A story by Olga Kravets
I first arrived at Loos-en-Gohelle on a December afternoon, just after early northern sunset. I wondered if anybody would show up for the feast of St Barbara, patron saint of miners, firemen, and firework makers. Around 6PM, just in time for the procession to start, over a hundred people appeared.
Torches in hand, red-spotted scarves attached to their coats or bags, they pushed on courageously through the dark, following the statue of the patroness, held aloft by women. Once my eyes grew accustomed to the darkness, the ridges of the twin spoil tips became clear. Each around 140m high, they are the highest artificial mountains in Europe, made out of coal-mining waste. And that’s where the procession was heading.
Loos-en-Gohelle owes its prosperity to its coal deposits. Their discovery in 1850 gave birth to the Nord-Pas de Calais Mining Basin, 100km long and 15km wide. Sadly the First World War saw the town razed to the ground, but coal was its saviour once more, helping the town rise back from the ashes. Then in 1986, the unavoidable happened—the mining activities had to stop for good.
Loos-en-Gohelle could have followed in the sorrowful footsteps of many mining towns across the world, accepting its fate and allowing decay to do its work. People grieved the loss not only of their jobs but their pride. The mining industry that they once held in such high regard shapeshifted and started to be seen as predatory. But then-mayor Marcel Caron was not afraid of embracing a challenging and costly transformation.
The metamorphosis began in the 90s. A plan was drawn up in consultation with the local population, ensuring that the transformed Loos-en-Gohelle met the expectations of the people, and not just those in power. The town engaged an engineering team of a dozen specialists and tasked them with turning their vision into reality.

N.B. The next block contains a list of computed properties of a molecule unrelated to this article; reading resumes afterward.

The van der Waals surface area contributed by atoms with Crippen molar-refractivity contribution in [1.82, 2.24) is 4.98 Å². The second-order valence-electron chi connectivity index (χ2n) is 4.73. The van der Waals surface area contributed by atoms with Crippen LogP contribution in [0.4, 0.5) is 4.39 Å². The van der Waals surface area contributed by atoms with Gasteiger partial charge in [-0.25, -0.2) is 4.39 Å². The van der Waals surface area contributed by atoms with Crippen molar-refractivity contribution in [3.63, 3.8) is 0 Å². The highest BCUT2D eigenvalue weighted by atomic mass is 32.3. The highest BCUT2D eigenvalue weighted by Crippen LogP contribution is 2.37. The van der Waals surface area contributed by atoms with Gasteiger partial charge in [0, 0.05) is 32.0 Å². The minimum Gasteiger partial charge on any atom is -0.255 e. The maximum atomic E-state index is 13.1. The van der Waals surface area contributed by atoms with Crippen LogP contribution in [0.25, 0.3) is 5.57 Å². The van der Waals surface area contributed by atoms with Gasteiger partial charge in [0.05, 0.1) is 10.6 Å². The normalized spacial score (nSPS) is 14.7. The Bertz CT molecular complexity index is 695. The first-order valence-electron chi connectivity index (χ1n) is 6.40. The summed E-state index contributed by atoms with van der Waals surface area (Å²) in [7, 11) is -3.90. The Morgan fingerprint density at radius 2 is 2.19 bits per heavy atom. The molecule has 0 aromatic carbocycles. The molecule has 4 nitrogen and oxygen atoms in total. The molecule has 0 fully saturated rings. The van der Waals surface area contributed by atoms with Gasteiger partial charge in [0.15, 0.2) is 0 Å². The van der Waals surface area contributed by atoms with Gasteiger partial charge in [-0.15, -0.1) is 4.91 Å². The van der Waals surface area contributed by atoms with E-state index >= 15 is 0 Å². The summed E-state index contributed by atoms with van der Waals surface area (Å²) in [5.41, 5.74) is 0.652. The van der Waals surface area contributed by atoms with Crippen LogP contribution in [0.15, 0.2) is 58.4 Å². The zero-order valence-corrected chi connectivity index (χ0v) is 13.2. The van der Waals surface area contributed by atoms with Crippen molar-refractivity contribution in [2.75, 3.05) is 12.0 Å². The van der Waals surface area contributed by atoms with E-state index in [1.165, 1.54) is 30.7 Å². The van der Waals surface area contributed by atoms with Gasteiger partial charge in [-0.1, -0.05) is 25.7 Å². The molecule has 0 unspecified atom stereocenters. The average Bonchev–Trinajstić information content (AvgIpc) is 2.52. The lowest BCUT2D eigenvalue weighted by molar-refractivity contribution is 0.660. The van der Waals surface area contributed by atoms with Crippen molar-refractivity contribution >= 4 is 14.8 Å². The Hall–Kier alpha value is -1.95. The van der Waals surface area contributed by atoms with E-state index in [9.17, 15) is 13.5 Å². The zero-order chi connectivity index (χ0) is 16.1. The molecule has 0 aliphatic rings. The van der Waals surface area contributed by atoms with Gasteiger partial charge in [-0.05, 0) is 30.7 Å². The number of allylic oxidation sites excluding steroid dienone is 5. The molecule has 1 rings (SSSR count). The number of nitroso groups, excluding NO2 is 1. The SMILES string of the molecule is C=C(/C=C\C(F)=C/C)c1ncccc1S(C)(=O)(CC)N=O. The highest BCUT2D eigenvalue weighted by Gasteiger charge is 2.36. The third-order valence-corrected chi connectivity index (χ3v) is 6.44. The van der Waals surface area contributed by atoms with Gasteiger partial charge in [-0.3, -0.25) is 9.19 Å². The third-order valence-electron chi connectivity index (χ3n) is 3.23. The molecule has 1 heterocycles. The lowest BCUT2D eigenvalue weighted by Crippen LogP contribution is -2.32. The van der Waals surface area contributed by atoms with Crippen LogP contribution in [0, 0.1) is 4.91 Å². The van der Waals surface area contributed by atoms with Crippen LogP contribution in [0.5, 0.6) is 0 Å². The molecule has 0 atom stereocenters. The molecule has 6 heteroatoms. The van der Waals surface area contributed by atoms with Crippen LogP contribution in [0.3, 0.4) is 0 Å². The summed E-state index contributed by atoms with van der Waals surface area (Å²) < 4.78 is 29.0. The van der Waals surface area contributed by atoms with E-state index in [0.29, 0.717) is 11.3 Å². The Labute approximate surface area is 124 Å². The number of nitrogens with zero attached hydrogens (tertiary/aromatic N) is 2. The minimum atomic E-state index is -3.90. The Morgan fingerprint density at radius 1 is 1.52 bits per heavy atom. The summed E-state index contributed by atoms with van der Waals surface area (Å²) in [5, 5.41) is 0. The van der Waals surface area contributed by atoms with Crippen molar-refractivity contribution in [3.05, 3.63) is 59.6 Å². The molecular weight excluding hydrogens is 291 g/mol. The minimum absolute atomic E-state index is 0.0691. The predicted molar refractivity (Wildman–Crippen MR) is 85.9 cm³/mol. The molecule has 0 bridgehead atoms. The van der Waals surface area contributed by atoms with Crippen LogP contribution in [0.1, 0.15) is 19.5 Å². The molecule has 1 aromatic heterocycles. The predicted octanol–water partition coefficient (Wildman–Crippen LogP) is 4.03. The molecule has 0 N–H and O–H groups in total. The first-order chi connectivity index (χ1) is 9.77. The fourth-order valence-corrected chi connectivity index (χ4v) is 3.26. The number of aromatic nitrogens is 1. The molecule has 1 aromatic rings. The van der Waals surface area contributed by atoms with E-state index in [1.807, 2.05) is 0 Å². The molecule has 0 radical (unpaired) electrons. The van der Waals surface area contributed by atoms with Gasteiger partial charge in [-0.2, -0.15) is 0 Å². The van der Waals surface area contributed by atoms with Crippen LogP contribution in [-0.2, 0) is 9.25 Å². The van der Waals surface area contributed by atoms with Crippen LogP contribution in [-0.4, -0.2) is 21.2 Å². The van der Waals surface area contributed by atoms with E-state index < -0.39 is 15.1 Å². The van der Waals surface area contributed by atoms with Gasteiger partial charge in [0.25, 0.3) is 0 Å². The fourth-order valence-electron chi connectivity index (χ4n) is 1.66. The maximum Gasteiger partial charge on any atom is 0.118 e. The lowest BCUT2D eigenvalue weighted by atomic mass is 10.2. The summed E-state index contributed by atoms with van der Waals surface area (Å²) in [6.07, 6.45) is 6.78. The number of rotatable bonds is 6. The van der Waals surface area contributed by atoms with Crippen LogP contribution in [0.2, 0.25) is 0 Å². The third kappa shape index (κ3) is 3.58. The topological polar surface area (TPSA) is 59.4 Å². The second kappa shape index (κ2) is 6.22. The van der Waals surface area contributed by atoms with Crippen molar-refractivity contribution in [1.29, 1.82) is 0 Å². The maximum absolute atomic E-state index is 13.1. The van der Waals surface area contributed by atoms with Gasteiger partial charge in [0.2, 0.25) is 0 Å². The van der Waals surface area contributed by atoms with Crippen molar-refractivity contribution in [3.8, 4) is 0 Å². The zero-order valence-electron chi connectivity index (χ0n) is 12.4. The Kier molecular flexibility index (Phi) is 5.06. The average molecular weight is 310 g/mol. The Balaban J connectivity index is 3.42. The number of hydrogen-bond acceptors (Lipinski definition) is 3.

This is how Loos-en-Gohelle became a French postcard of sustainable local development. Schools and kindergartens have covered their roofs with solar panels. Farmers stopped using pesticides and now share agricultural equipment through a collective they created. All new constructions follow new eco-building standards. Even the posh mine engineer’s house was retrofitted with new thermal technology and is now serving as a demo building..
And as for the spoil tips, they too have been transformed. While one can hardly imagine anywhere less attractive for a walk than a waste heap, nature’s pull is strong, and the man-made peaks have been reclaimed by green, turning the area into a favourite hiking spot.
I stood on top of one of them on a sunny April evening, waiting for sundown. I contemplated what UNESCO called 'a living and changing landscape' when they accepted the mines of the Nord-Pas de Calais region onto the list of World Heritage Sites. Two middle-aged men joined my watch, settling in with beer cans. I looked down at base 11/19, one of the most important mining sites of the region. It was built to help humans penetrate the soil as deep as 1000 m and exploit its resources. Now, it’s a local hub for culture and environmental activities, home to fresh ideas.
The sun disappeared beyond the horizon, lights went up at the base, and it was time to go. But as I packed my tripod and cameras, I kept thinking about what I did not see, the invisible layer to this beautiful story of transition. Despite all efforts, one cannot say that Loos-en-Gohelle escaped the environmental problems that mining usually causes. After a century and a half of mining, the soil had sunk by 15 m, and the water tables were contaminated. But in Loos-en-Gohelle, people do not turn a blind eye to problems. They work on the mistakes of the past. And thus they have control over their future.
Text and Photo by Olga Kravets
Research by Amory Heitor de Matos